Today, Plan B One-Step is available without prescription to women ages 17 and above. However, because of the age restriction, it is held behind the counter in pharmacies, and women are required to produce either proof of age or a doctor’s prescription to access the drug.

Two years ago, a district court found that the FDA’s earlier decision to limit access on the basis of age was motivated exclusively by politics. The court ordered the FDA to reconsider, and the FDA ultimately complied, recently deciding to make Plan B One-Step available over the counter to all women regardless of age.

It is an unusual and infuriating move for the Obama administration to overrule that decision, especially at a time when rumors are flying that the president is on the brink of caving in to the U.S. Conference of Catholic Bishops by expanding religiously affiliated employers’ ability to deny contraceptive coverage to women under the Affordable Care Act.

NOW calls on the president to stop playing politics with the lives of women and girls. During the Bush years, women’s reproductive health was under constant attack. We don’t need more of the same from the Obama administration.

Have Feminist Views of Beauty Pageants Changed?

The BBC has an articlewritten by Mary Beard, who is a writer and Professor of Classics at Cambridge and has been a feminist since the 60’s.   She writes about the 2011 Miss World beauty pageant recently held in London and how her views about it have changed since she was a “radical feminist teenager” in 1970.

From the 1971 Miss World Pageant (BBC)

She says that, at the 2011 pageant, a hundred or so feminist demonstrators turned up to object to what they saw as a “degrading human cattle market.”  But that was far different from the protests at the 1970 Miss World pageant, “when a group of ‘women’s libbers’ (as people used to call them then), swapped their dungarees for little frocks, infiltrated the ceremony, and managed to land some bags of flour very close to the compere Bob Hope, some wilting lettuces on the assembled reporters, and squirts of blue ink on the bouncers’ shirts.”  Beard says that the protestors slogan in 1970 was “We’re not beautiful, we’re not ugly, we’re angry.”

Beard watched the 2011 pageant on a streaming feed because it is no longer popular enough to be carried on live television.  She says that the pageant has “cleaned up its act” and mentions some of the improvements that cut down on the objectification of the women.  What I found most interesting was her comparison of the current version of the pageant that no longer draws enough viewers to put it on live TV, with the wildly popular TV show Britain’s Got Talent, where the Miss World pageant “isn’t, in other words, the licensed child abuse (or that’s what it looks like to me, at any rate) that we watch on Britain’s Got Talent, where there is no age limit at all – you could enter your toddler if you wanted to – and where to see a prematurely-sexualised 11-year-old reduced to tears, or a vulnerable middle-aged lady driven to despair, seems to have become part of the pleasure of the show.”

Beard found that “try as I might, I couldn’t any longer summon up much fury about the whole [pageant].”  She thinks that the demonstrators would think that she had “sold out on feminism,” but she disagrees and thinks that she is “as strong a feminist [now] as I was at 26.”  She believes that the reason for her change is that, as she sees changes in her own body, “the less I see my own body as a positive asset, the less I have wanted to interfere with what other women choose to do with theirs. If they want to parade in bikinis or shroud themselves in burkas, then so be it. I can see the pleasure in both.”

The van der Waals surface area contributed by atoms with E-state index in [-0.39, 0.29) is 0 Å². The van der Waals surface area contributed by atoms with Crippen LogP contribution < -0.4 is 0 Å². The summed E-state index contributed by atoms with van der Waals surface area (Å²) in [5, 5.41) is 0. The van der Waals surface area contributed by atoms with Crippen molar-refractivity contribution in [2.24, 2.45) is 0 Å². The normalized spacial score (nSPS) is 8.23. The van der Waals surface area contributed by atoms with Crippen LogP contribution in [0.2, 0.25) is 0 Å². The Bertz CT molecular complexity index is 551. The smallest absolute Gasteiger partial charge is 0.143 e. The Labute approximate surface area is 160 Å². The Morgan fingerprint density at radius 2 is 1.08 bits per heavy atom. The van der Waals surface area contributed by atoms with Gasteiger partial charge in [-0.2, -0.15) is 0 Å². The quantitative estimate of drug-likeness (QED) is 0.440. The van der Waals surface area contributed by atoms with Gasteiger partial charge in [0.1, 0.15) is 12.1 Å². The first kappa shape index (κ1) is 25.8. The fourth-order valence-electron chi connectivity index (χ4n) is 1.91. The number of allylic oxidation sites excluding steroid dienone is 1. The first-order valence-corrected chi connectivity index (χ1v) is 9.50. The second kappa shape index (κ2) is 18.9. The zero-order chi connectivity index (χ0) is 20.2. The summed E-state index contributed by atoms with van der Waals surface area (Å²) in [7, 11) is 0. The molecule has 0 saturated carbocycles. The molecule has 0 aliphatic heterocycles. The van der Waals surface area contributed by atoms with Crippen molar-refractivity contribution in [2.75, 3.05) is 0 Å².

Beard correctly acknowledges that “how we present ourselves to the world is never a free choice,” but that how you “make those constraints work for you” is what really matters”:

To accuse them – as I used to do – of being the victims of social or commercial or religious control now seems to me to be a fairly cheap hit. How we present ourselves to the world is never a free choice. For both women and men dress is always the subject of social constraints.

The question is how you make those constraints work for you. Take women’s make-up for example. It can be the ultimate symbol of an oppressive culture that refuses to accept women’s faces as they really are; it can also be celebratory, joyous and fun.

So I’m not really sure that the Miss World competition – for all its slightly old-fashioned tackiness – is where we should be protesting.

I’m still not sure what I think about beauty pageants, even with the modifications that some of them have made.  But I certainly agree with Beard that there are many far-worse and far-more-encompassing examples of objectification of women than you will find at beauty pageants.

Herman Cain Says Having More Pizza Toppings Makes a Man More “Manly”

Add this to the ridiculous things Herman Cain has said.  In an interview in GQ, Cain says that “The more toppings a man has on his pizza, I believe the more manly he is.”  Being a “manly” man, he is also against vegetables: “A manly man don’t want it piled high with vegetables! He would call that a sissy pizza.”  Cain and his supporters (how much more of this can his alleged supporters take?) probably think he is being funny (I prefer thinking of him as a joke politician rather than a funny politician), but all that this shows is the way he feels about gender.  Does this kind of gender-stereotyping language give anyone a better feeling about Cain’s professions of innocence for the sexual harassment allegations?  Obviously not.  It again shows a base set of beliefs about the power of men over women.  For this and many other reasons, Cain should have disappeared from the national scene long before now.